With a car so easy to break into, incidents like this were frequent.

It's the kind of car you'd describe to your friends as 'plucky', because you couldn't bring yourself to tell them it was a 'rusty shitebox'. But what a joy it was. Come rain, snow, fog, sun, the Peugeot magnificently performed in all weathers. 

And I mean all weathers. 

It's a snowy December in Swansea, where I have stayed in my student accommodation to work for a terrible telecoms company. The job was thoroughly enjoyable, even if the company was rubbish, so I wouldn't want to do it discredit by naming the store. But it was on the High Street in Swansea, and the logo was orange. Come to think of it, most of the branding was orange. 

Briefly, Wales' second city stops being a dystopia of tracksuits and heroin and looks like a Winter Wonderland. Noticing my car is the only one in the car park, I leave for work two hours early (something I've never repeated, and I've had some pretty fun jobs), and spend an hour and a half my additional commuting time driving my car around the Student's Village, having the time of my life.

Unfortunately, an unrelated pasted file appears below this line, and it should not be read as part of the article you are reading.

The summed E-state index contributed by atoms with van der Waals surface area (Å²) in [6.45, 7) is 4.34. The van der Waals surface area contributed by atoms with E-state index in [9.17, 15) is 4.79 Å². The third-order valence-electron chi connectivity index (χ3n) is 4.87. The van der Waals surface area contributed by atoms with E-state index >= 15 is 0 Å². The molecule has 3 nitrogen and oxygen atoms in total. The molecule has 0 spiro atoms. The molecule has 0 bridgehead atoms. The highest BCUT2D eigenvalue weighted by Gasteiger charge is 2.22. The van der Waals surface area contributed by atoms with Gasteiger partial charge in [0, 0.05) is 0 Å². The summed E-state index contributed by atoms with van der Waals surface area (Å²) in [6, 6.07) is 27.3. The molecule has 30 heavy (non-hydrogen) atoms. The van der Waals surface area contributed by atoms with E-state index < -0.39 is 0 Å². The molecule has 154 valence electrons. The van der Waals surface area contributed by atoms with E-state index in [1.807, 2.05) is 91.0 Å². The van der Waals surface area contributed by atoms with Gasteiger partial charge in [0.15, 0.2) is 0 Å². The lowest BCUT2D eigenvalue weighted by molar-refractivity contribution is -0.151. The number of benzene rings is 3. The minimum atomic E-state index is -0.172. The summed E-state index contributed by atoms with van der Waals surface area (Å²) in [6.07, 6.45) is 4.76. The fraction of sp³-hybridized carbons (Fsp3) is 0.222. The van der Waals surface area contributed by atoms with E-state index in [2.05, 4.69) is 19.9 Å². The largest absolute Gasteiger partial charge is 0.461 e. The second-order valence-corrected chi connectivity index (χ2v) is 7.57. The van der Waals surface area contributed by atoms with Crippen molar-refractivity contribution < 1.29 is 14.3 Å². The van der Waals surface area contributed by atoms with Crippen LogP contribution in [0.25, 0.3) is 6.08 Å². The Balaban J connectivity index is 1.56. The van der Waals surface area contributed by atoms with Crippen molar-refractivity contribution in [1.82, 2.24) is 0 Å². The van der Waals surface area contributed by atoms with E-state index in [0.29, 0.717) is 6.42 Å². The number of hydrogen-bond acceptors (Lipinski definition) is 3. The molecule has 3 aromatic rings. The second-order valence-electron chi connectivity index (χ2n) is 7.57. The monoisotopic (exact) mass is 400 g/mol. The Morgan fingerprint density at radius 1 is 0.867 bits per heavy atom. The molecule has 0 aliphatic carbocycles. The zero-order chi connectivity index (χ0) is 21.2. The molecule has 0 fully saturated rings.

I forget for a moment about the car I'm actually driving, and only focus on the joy of driving it. This little thing is brilliant! Truly amazing! And when it is time to actually drive to work, I notice I'm still the only car on the road. I see Porsche Cayennes abandoned. Jeeps halfway up hills. At most, two or three cars pass me as I head towards the city centre on roads deemed not worthy of grit by the council. 

I arrive at work beaming from ear to ear. Suspicion is instantly aroused. 
"Why are you so happy?"
"I just had a really good drive in, that's all."
"You drove?"
"Well, it was a faff to de-ice the car, but I just got in and drove."
"Fuck! My car's on the side of the road by Sketty (it's a small part of Swansea close to my quarters - and yes, by nature as well as name)".
"Oh, well I'll give you a lift back tonight if you want?"
"Yeah please! What car have you got?"
"A Peugeot 106."
"Oh... Well, yeah if you could give me a lift, that would be great, but it's no big deal."
"No, it's okay, I don't mind." I was too ecstatic about my journey to notice that somebody was, as the kids would say, 'dissing my ride'.

Time crawls almost to the point of standstill throughout the day, offering little in terms of notable events except for a crying teenager, after being told her phone bill is £800 (considerably more than I paid for my car), wailing that her father is going to "literally" kill her. But eventually, 6 o'clock does strike, and it's time to drive home. With ease. And with a grinning passenger.